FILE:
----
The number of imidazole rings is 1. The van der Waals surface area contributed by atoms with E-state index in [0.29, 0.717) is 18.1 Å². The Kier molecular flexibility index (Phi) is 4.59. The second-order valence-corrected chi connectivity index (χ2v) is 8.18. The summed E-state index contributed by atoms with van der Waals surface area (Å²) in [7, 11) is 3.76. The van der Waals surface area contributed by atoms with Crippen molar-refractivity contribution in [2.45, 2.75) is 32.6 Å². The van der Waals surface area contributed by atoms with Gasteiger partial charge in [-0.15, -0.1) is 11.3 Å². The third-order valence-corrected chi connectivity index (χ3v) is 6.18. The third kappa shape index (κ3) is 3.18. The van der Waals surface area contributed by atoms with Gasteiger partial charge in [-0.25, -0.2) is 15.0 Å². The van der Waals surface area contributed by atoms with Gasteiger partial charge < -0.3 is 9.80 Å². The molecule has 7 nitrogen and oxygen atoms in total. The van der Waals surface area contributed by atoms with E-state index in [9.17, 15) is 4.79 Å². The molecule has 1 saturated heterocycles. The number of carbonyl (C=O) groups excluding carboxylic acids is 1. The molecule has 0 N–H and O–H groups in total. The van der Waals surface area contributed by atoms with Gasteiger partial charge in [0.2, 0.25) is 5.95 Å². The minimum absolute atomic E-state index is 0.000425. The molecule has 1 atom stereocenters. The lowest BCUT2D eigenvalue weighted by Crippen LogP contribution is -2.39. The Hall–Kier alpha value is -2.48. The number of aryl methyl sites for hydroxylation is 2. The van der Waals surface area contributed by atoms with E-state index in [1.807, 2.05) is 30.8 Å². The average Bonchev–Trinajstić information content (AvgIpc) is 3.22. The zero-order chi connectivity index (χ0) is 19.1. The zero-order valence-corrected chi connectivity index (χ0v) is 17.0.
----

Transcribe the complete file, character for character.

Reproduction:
The number of imidazole rings is 1. The van der Waals surface area contributed by atoms with E-state index in [0.29, 0.717) is 18.1 Å². The Kier molecular flexibility index (Phi) is 4.59. The second-order valence-corrected chi connectivity index (χ2v) is 8.18. The summed E-state index contributed by atoms with van der Waals surface area (Å²) in [7, 11) is 3.76. The van der Waals surface area contributed by atoms with Crippen molar-refractivity contribution in [2.45, 2.75) is 32.6 Å². The van der Waals surface area contributed by atoms with Gasteiger partial charge in [-0.15, -0.1) is 11.3 Å². The third-order valence-corrected chi connectivity index (χ3v) is 6.18. The third kappa shape index (κ3) is 3.18. The van der Waals surface area contributed by atoms with Gasteiger partial charge in [-0.25, -0.2) is 15.0 Å². The van der Waals surface area contributed by atoms with Gasteiger partial charge < -0.3 is 9.80 Å². The molecule has 7 nitrogen and oxygen atoms in total. The van der Waals surface area contributed by atoms with E-state index in [9.17, 15) is 4.79 Å². The molecule has 1 saturated heterocycles. The number of carbonyl (C=O) groups excluding carboxylic acids is 1. The molecule has 0 N–H and O–H groups in total. The van der Waals surface area contributed by atoms with Gasteiger partial charge in [0.2, 0.25) is 5.95 Å². The minimum absolute atomic E-state index is 0.000425. The molecule has 1 atom stereocenters. The lowest BCUT2D eigenvalue weighted by Crippen LogP contribution is -2.39. The Hall–Kier alpha value is -2.48. The number of aryl methyl sites for hydroxylation is 2. The van der Waals surface area contributed by atoms with E-state index in [1.807, 2.05) is 30.8 Å². The average Bonchev–Trinajstić information content (AvgIpc) is 3.22. The zero-order chi connectivity index (χ0) is 19.1. The zero-order valence-corrected chi connectivity index (χ0v) is 17.0.